« PreviousContinue »
Thus, Richard and Lucy Clark became the happy means of embellishing God's earth with two really blessed homes; blessed, because honoured by God with the power of doing good—for a very small part of doing good is that performed by merely giving money-and, who can tell, how the sight of such calm and holy home happiness may have influenced and improved their neighbours? There is a converse to the proverb, “ Evil communications corrupt good manners ;" yet the good and wise do not improve the wicked and foolish by yielding their principles of duty and right, but by a firm and gentle adherence to what is good, true, and just. Still, the good and wise do not walk through “the strait gate and narrow way that leads to our better life," with sour lofty looks, intent only on keeping their own spotless robes unsullied ;-they help on with sunny smiles and gentle kindness their fellow-travellers.
Christ never stooped to conciliate sinners, by acting in accordance with their ideas; he pitied the sinners, but he loathed their sins. We can see, as we read the Gospels, the dear, the beautiful records of his short life, how the society of our Lord improved his constant companions—all but the wretched Judas, who loved gold better than his good and gentle Master-how John, the proud, the ambitious John, who longed for a throne next that of the “ Lord Christ," became meek, gentle, and loving, the duteous son of Mary, after his master's death ; and we learn that his last words to his church were, “ Children, love one another !” and Peter, ardent, excitable, and like persons of such temperament, subject to sudden impulses, though for a moment he lost courage in the hall of the high priest of his nation, became afterwards so calm, firm, full of high, unbending, quiet courage, maintaining his truth and integrity before Jewish and Gentile tribunals.
Perhaps, dear readers, we may at some future time, trace the opward and upward progress of our friends, Richard and Lucy.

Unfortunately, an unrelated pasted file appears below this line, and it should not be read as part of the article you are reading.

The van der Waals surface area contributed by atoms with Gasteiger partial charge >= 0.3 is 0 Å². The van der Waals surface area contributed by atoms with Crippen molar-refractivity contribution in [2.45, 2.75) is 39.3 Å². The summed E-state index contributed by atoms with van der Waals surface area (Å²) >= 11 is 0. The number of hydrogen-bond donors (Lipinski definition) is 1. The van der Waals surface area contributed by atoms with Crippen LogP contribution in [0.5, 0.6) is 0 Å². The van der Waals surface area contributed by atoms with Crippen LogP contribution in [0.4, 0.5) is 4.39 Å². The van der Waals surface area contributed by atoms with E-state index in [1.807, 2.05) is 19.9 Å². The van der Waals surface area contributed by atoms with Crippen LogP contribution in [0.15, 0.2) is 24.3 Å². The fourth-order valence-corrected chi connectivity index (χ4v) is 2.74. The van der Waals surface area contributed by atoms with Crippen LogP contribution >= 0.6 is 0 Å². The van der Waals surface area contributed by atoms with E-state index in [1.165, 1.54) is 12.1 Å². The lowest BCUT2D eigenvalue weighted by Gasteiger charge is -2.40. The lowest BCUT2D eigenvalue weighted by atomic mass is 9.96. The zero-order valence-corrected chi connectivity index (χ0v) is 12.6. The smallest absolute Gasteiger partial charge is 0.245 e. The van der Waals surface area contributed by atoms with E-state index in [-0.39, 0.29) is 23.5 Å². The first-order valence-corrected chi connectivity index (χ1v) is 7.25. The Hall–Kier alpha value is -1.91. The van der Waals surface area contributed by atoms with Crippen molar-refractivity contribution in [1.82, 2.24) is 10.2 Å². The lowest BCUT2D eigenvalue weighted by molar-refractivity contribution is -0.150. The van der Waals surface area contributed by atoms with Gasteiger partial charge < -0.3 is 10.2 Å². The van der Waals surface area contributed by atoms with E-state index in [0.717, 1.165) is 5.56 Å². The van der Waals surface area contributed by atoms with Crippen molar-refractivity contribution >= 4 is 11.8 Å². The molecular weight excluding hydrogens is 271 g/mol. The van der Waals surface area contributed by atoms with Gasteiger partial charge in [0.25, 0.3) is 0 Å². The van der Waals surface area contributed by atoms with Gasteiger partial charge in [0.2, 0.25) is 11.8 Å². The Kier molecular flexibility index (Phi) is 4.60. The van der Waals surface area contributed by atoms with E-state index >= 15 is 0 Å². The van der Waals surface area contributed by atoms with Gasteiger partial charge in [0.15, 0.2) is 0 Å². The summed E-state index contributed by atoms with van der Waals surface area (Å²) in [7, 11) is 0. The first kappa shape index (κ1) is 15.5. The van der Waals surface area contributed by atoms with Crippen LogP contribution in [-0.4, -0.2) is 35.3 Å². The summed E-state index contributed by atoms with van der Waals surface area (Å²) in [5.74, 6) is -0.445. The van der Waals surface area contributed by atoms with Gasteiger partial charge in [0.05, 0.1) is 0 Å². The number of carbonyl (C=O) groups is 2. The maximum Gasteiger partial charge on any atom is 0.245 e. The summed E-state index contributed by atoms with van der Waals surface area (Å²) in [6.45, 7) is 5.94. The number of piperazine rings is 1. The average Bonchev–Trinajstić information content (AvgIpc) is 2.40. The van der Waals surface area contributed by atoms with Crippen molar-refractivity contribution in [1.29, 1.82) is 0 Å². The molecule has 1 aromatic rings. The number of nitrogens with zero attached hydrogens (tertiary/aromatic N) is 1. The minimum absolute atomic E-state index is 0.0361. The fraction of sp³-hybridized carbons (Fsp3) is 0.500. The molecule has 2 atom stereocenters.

readers will doubtless like to have a short account of George Stephenson, whose life has just been written in a big book. He rose by his own industry and perseverance from being a poor labourer in a coal pit, to a very high station of usefulness and honour. Railways and steam-carriages are now so common, that to the very young, they must appear as having always been, and boys and girls may never have thought about the inventor of them. George Stephenson was the man who contrived them, and brought them to perfection. His perseverance, under great difficulties, is an example to all, but especially to those who have to teach and support themselves, and make their own way in life. No one would think of calling George Stephenson a lucky man, for his success seemed to rest mainly upon his own talent and industry. His genius was the gift of God, but had he not been sober and righteous and industrious, this great gift would never have been of any value to him.
He was born in the village of Wylani, eight miles from Newcastle, on the 9th of June, 1781. His father and mother were a respectable couple, careful, and hard working, “ of the honourable family of workers.' The father, though much respected by the neighbours, got to be called “Old Bob," and his wife was spoken of as a rale canny body. We therefore see that the celebrated George Stephenson had that best fortune, to begin life with, good and respected parents. His father was a great favourite with all the boys of the village as he used to tell them stories of Sinbad the Sailor and Robinson Crusoe, and others of his own invention. He had also a strong affection for birds, and animals of all sorts. In the winter-time he had usually a number of tame robins about him, and they would come hopping familiarly round the engine-fire, to pick up the crumbs which he bad saved for them out of his slender dinner. His son inherited these tastes of his father, which must have tended to soften his character. George Stephenson when a boy, led the usual life of working-people's children. He played about the doors, went bird-nesting when he could, and ran errands to the village. In course of time he was promoted to the office of carrying his father's dinner to him while at work, and he helped to nurse his younger brother and sisters at home; for in the poor man's dwelling every band must early be turned to useful account. None of the children then went to school, the family was too poor and food too dear to admit of that. The family removed to Dewley Barn where George Stephenson was employed in herding cows, and keeping them out of the way of the coal waggons : for this George only had two-pence a day. It was light employment, and he had plenty of spare time on his hands, which he spent in bird-nesting, or making whistles out of reeds and scrannel-straws; but his favorite amusement was making little clay engines with a playmate.